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How rain and snow play a role in Noto’s ‘seismic swarm’

Japan sits on top of four major tectonic plates and is one of the countries most at risk of earthquakes.

That fact was tragically and dramatically demonstrated on January 1, when a magnitude 7.6 earthquake struck the Noto Peninsula in Ishikawa Prefecture, directly and indirectly killing as many as 275 people, knocking out major infrastructure, thousands of people were displaced and dozens of people were seriously damaged or destroyed. of thousands of homes.

The Noto Peninsula has been experiencing a persistent ‘seismic swarm’ since late 2020 – many earthquakes in a relatively small area that do not fit into a ‘mainshock-aftershock’ pattern – producing earthquakes ten times greater than the average. regional rate. No one knew why, but now an important clue has emerged.

A new study from scientists at the Massachusetts Institute of Technology shows that heavy snow and rain can affect how and when earthquakes occur. When searching for the cause of an earthquake, the search usually takes place internally and starts underground. But the study, published May 8 in Science Advances, shows that earthquakes can also have external, above-ground triggers.

The scientists analyzed a series of earthquakes in the Noto region that occurred between 2012 and 2023, finding that the region’s seismic activity is synchronized with changes in subsurface pressure, which is influenced by seasonal patterns of precipitation. According to them, heavy snowfall has more influence than heavy rain.

For Qingyu Wang, lead author and seismologist, it is important to analyze the interaction between the internal and external processes.

“Currently, most people only look at the environmental consequences (such as the weather) or … at the internal process, such as long-term tectonic forces. For me, I am very interested in combining both the internal and the external,” she says.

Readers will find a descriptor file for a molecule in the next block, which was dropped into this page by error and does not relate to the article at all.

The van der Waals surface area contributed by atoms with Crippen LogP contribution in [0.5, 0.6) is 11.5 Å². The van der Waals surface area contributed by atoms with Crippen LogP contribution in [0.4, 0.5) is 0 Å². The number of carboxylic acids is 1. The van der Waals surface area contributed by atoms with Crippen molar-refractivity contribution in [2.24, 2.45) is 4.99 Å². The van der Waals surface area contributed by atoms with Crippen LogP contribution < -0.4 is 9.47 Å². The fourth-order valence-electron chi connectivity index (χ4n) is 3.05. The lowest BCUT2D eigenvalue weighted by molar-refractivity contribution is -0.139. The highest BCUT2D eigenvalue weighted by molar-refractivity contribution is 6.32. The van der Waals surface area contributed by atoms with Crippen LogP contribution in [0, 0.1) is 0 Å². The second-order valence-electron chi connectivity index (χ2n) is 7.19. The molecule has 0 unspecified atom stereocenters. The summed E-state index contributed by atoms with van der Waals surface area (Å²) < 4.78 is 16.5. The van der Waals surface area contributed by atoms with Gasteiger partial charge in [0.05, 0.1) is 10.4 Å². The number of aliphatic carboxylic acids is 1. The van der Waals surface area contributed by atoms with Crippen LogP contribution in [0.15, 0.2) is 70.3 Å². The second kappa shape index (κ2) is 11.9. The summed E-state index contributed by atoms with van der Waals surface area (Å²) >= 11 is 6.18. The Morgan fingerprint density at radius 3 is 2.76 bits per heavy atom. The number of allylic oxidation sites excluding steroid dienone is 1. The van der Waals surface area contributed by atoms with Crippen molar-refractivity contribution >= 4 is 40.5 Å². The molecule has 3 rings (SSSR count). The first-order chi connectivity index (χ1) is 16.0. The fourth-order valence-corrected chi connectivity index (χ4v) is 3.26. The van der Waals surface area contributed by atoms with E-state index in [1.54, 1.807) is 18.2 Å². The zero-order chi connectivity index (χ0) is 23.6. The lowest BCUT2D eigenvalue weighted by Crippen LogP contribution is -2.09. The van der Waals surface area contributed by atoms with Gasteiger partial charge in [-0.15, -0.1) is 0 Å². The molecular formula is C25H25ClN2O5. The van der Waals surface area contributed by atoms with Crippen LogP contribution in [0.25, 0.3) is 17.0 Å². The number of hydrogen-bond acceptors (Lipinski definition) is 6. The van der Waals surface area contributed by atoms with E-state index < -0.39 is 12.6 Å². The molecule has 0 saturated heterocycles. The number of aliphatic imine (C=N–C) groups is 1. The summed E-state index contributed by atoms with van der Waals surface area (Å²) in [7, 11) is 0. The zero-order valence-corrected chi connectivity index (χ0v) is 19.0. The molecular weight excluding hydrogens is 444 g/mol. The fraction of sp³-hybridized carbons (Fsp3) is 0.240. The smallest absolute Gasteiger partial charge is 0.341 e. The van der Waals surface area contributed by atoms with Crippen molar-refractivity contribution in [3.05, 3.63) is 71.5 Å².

Joint Staff Office of the Ministry of Defense of Japan / via REUTERS

The climate crisis also has an influence. “Sea level changes in the Sea of ​​Japan play a role,” Wang said, with sea levels rising by about 1 meter in summer and winter.

And the effect of climate change could become greater, the researchers predict.

“If we move to a climate that is changing with more extreme precipitation events, and we expect a redistribution of water in the atmosphere, oceans and continents, that will change the way the Earth’s crust is stressed,” said William Frank, one of the authors. of the study and an assistant professor in MIT’s Department of Earth, Atmospheric, and Planetary Sciences in a press release.

Still, Wang emphasizes that heavy precipitation in itself is not the direct cause of earthquakes. The main cause is sudden movements along fault lines on tectonic plates; Japan currently has more than 2,000 active fault lines. However, this trigger alone was not enough to explain why the Noto Peninsula experienced so many earthquakes.

Water clogged

Inland earthquakes in Japan mainly occur at relatively shallow depths of 10 kilometers or less. The earthquakes on the Noto Peninsula started at a depth of about 15 km, suggesting there was an underlying force. And the distinct way in which these earthquakes migrated upward and decreased in speed suggested that this underlying force was the presence of deep fluids, resulting from precipitation.

“The earthquake swarm is then caused by deep fluid migration caused by intense seasonal changes in the excess pore pressure caused by intense seasonal precipitation,” says Wang.

Just as the pores in our faces are small openings that can become clogged by oil and sweat from our glands, the pores in the Earth’s crust on the Noto Peninsula became clogged with water by seasonal patterns of snow and rain. When these pores in Noto became clogged, it slowed the speed of seismic waves, causing the deep fluids to shift into the shallow, pre-existing fault zones where the earthquake swarm occurred.

Japanese scientists had previously suggested that there might be a build-up of water behind the seismic swarm.

Although this study only looked at earthquakes in Japan, the researchers note that heavy precipitation could also play a role in earthquakes elsewhere.

The New Year’s Day earthquake, meanwhile, occurred in the same swarm source that Wang’s research analyzed. But without further research, the MIT scientists say it’s unclear whether heavy precipitation played a role or not.

“Once there will be more high-resolution spatio-temporal analyzes (of the New Year earthquake), a more accurate conclusion will be made about the possible link between (it) and the earthquake swarm,” Wang said.

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